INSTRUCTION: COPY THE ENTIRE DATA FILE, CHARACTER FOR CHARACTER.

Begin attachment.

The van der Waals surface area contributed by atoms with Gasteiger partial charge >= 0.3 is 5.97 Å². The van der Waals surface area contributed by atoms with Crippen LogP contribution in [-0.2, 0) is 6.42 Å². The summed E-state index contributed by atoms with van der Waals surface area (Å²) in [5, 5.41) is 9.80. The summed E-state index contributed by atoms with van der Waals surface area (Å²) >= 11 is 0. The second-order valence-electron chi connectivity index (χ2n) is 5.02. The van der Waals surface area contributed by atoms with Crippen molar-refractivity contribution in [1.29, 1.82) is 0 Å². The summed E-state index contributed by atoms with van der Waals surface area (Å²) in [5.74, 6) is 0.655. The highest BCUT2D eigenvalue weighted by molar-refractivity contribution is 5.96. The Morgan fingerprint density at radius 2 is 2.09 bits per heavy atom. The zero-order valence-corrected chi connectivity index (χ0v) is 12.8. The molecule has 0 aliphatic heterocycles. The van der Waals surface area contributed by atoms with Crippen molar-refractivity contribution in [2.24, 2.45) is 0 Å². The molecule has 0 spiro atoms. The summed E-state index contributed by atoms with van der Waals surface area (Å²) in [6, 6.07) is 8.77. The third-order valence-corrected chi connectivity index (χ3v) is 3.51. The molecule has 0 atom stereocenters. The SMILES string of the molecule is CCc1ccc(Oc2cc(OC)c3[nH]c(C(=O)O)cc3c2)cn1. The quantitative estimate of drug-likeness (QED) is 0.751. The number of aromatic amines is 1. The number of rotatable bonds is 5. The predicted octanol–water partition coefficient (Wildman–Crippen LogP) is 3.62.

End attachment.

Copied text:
The van der Waals surface area contributed by atoms with Gasteiger partial charge >= 0.3 is 5.97 Å². The van der Waals surface area contributed by atoms with Crippen LogP contribution in [-0.2, 0) is 6.42 Å². The summed E-state index contributed by atoms with van der Waals surface area (Å²) in [5, 5.41) is 9.80. The summed E-state index contributed by atoms with van der Waals surface area (Å²) >= 11 is 0. The second-order valence-electron chi connectivity index (χ2n) is 5.02. The van der Waals surface area contributed by atoms with Crippen molar-refractivity contribution in [1.29, 1.82) is 0 Å². The summed E-state index contributed by atoms with van der Waals surface area (Å²) in [5.74, 6) is 0.655. The highest BCUT2D eigenvalue weighted by molar-refractivity contribution is 5.96. The Morgan fingerprint density at radius 2 is 2.09 bits per heavy atom. The zero-order valence-corrected chi connectivity index (χ0v) is 12.8. The molecule has 0 aliphatic heterocycles. The van der Waals surface area contributed by atoms with Crippen molar-refractivity contribution in [2.24, 2.45) is 0 Å². The molecule has 0 spiro atoms. The summed E-state index contributed by atoms with van der Waals surface area (Å²) in [6, 6.07) is 8.77. The third-order valence-corrected chi connectivity index (χ3v) is 3.51. The molecule has 0 atom stereocenters. The SMILES string of the molecule is CCc1ccc(Oc2cc(OC)c3[nH]c(C(=O)O)cc3c2)cn1. The quantitative estimate of drug-likeness (QED) is 0.751. The number of aromatic amines is 1. The number of rotatable bonds is 5. The predicted octanol–water partition coefficient (Wildman–Crippen LogP) is 3.62.